Conflicts of Interest: By the WestJEM article submission agreement, all authors are required to disclose all affiliations, funding sources and financial or management relationships that could be perceived as potential sources of bias. No author has professional or financial relationships with any companies that are relevant to this study. There are no conflicts of interest or sources of funding to declare.


1. King K, Kass D. What do they want from us? A survey of EM program directors on EM application criteria. West J Emerg Med. 2017;18(1):126-8.

2. Zhuang C, Zhang XC, Hu K, et al. LL-CM Student Advising Task Force. Emergency Medicine Applying Guide. 2015. Available at: https://cpb-us-w2.wpmucdn.com/u.osu.edu/dist/a/58479/files/2018/02/SATF-Student-Applying-Guide-rev1-16-1zageqy.pdf. Accessed on December 14, 2020.

3. Keim SM, Rein JA, Chisholm C, et al. A standardized letter of recommendation for residency application. Acad Emerg Med. 1999;6(11):1141-6.

4. Love JN, Ronan-Bentle SE, Lane DR, et al. The Standardized Letter of Evaluation for postgraduate training: a concept whose time has come?. Acad Med. 2016;91(11):1480-2.

5. Love JN, Smith J, Weizberg M, et al. Council of Emergency Medicine Residency Directors’ standardized letter of recommendation: the program director’s perspective. Acad Emerg Med. 2014;21(6):680-7.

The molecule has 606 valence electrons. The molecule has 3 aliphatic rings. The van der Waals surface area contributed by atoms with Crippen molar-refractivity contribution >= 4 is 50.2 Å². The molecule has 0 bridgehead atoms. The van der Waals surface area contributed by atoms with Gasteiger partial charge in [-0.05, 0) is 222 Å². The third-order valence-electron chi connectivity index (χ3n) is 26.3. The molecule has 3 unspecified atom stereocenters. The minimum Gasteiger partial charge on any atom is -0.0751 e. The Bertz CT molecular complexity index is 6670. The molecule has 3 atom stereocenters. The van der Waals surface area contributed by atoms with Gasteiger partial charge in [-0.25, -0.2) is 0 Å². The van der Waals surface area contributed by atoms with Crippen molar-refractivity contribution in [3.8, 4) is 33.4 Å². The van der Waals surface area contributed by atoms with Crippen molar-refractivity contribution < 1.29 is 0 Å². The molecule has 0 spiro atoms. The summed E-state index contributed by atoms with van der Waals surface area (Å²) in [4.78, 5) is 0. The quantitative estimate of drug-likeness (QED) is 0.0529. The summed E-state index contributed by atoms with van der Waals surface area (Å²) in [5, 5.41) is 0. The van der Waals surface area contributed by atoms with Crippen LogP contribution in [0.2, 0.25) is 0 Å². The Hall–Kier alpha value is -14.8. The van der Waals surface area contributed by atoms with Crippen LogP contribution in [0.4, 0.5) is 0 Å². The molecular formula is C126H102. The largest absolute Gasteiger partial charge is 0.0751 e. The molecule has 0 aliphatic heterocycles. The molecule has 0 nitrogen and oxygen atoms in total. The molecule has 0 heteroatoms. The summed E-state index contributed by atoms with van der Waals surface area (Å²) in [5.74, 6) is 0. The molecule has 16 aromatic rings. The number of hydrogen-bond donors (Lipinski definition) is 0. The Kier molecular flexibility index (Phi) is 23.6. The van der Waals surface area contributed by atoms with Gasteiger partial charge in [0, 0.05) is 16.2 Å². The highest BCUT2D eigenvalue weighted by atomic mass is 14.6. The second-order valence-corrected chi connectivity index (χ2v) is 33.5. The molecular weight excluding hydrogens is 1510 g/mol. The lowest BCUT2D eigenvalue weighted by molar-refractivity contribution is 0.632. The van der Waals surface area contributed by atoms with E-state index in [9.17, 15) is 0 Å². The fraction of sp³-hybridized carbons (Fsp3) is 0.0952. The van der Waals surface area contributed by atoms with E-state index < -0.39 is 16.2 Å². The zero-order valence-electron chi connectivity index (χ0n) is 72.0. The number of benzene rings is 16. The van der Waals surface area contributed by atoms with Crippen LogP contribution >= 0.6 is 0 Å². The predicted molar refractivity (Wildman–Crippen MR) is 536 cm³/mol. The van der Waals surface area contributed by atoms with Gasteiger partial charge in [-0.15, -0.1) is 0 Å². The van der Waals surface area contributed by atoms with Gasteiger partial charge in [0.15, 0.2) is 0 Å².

6. Negaard M, Assimacopoulos E, Harland K, et al. Emergency medicine residency selection criteria: an update and comparison. AEM Educ Train. 2018;2(2):146-53.

7. Pelletier-Bui A, Van Meter M, Pasirstein M, et al. Relationship between institutional Standardized Letter of Evaluation global assessment ranking practices, interviewing practices, and medical student outcomes. AEM Educ Train. 2018;2(2):73-6.

8. Li S, Fant AL, McCarthy DM, et al. Gender differences in language of Standardized Letter of Evaluation narratives for emergency medicine residency applicants. AEM Educ Train. 2017;1(4):334-9.

9. Girzadas DV, Harwood RC, Davis N, et al. Gender and the Council Of Emergency Medicine Residency Directors standardized letter of recommendation. Acad Emerg Med. 2004;11(9):988-91.

10. Boysen-Osborn M, Andrusaitis J, Clark C, et al. A retrospective cohort study of the effect of home institution on emergency medicine Standardized Letters of Evaluation. AEM Educ Train. 2019;3(4):340-6.

11. National Resident Matching Program, Results and Data: 2019 Main Residency Match®. 2019. Available at: https://mk0nrmp3oyqui6wqfm.kinstacdn.com/wp-content/uploads/2019/04/NRMP-Results-and-Data-2019_04112019_final.pdf. Accessed on May 15, 2020.

12. Dayal A, O’Connor DM, Qadri U, et al. Comparison of male vs female resident milestone evaluations by faculty during emergency medicine residency training [published correction appears in . 2017;177(5):747]. JAMA Intern Med. 2017;177(5):651-7.

13. Nelson LS, Keim SM, Ankel FK, et al. American Board of Emergency Medicine Report on Residency and Fellowship Training Information (2019–2020). Ann Emerg Med. 2020;75(5):648-67.

14. Harmouche E, Goyal N, Pinawin A, Nagarwala J, Bhat R. USMLE scores predict success in ABEM Initial certification: a multicenter study. West J Emerg Med. 2017;18(3):544-9.